The Insolvency Service has recently been given new powers to investigate directors of companies that have been dissolved.
Previously, the Insolvency Service in the UK has only had powers to investigate directors of live companies or those entering a form of insolvency.
However, the new ‘Rating (Coronavirus) and Directors Disqualification (Dissolved Companies) Bill’ aims to prevent directors from dissolving their companies to avoid creditors.
Read on to find out how the bill works, what happens if a director is found to act unfairly, and alternative options to dissolution should you wish to close down your business…
Why these new measures have been brought in
The introduction of the new bill is the result of government concerns that some company directors are dissolving their businesses as a way to avoid repaying government backed loans, such as Bounce Back Loans, that were given to support them during the COVID-19 pandemic.
Of course, dissolution is inevitable in some cases, but it should really only be used in the correct circumstances.
By giving the Insolvency Service in the UK powers to investigate directors of companies that have been dissolved, the hope is that legal loopholes are closed, and directors will be deferred from misusing the dissolution process.
How it works
Directors who liquidated their business properly have nothing to worry about. Rather, it’s those who have knowingly used the system to their advantage who should be concerned – and with over 415,000 company dissolutions having taken place in 2020 alone, there are a lot of potential cases to be investigated.
The rules essentially aim to prevent directors of dissolved companies from ‘phoenixing,’ which is when they set up a near-identical business once their existing company has been dissolved, which often leaves customers and creditors unpaid.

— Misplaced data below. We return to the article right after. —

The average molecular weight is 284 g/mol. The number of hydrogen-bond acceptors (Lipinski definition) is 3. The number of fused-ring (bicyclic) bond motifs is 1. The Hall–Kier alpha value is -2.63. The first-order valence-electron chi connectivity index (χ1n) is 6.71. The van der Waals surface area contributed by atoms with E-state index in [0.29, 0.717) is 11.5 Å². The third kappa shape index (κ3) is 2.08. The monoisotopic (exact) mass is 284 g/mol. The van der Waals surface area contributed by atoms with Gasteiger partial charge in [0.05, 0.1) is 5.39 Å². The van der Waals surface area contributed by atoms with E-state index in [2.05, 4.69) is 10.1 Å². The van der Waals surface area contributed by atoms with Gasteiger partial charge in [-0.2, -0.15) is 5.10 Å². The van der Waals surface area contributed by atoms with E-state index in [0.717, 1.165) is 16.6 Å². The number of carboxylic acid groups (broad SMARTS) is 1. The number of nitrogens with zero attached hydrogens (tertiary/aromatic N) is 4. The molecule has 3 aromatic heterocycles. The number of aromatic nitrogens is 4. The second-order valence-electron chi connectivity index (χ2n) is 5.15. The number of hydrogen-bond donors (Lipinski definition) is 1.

The measures included in the bill also enable the Insolvency Service to tackle directors who have inappropriately wound up companies which have benefitted from Bounce Back Loans, and include sanctions such as disqualification from acting as a company director for up to 15 years.
According to Business Secretary Kwasi Kwarteng, the introduction of the bill is to ‘restore business confidence and people’s confidence in business’ as the UK builds back up from the pandemic.
What happens if a director is found to act unfairly?
According to the Company Directors Disqualification Act 1986 (CDDA), a director can be disqualified for a number of reasons, including wrongful trading, fraudulent trading, or ‘unfit’ conduct. The key points the directors can be banned on are as follows:
- Continuing to trade when you know the company is insolvent.
- Continuing to take credit when there was no reasonable prospect of creditors being paid.
- Failing to keep proper accounting records.
- Failure to pay company tax liabilities.
- Not filing accounts and returns at Companies House.
- Using company funds or assets to your own benefit.
- Failure to respond to or comply with an IP/liquidator’s needs.
- Misrepresentation of facts about the company.
For more information about wrongful and fraudulent trading, don’t miss this blog.
So, what are the alternative options to dissolution?
The main aim of the new bill is to force directors to look at their liquidation options closely and choose proper methods to end their business rather than taking their chances with a dissolution. If you have decided to close your company, there are two main alternatives to dissolution:
This is a way to formally close a solvent company and are commonly used in instances where directors are retiring, groups are restructuring or when a company has no further purpose.
Alternatively, if your business must close its doors and your assets must be sold to pay your creditors, a creditors’ voluntary liquidation is a way to tie up loose ends and close your business in a managed way.
How McAlister & Co can help
If you are thinking about closing your company but are unsure about which route is right for you, or if you have further queries about the role of the Insolvency Service in the UK, our friendly team will be more than happy to answer all of your questions.
As expert insolvency practitioners with over 20 years of experience, we can provide advice on all the solutions available.
So, if you want to take the hassle out of the process of closing down your business and want to make sure everything runs as smoothly as possible, speak to us about the best course of action today.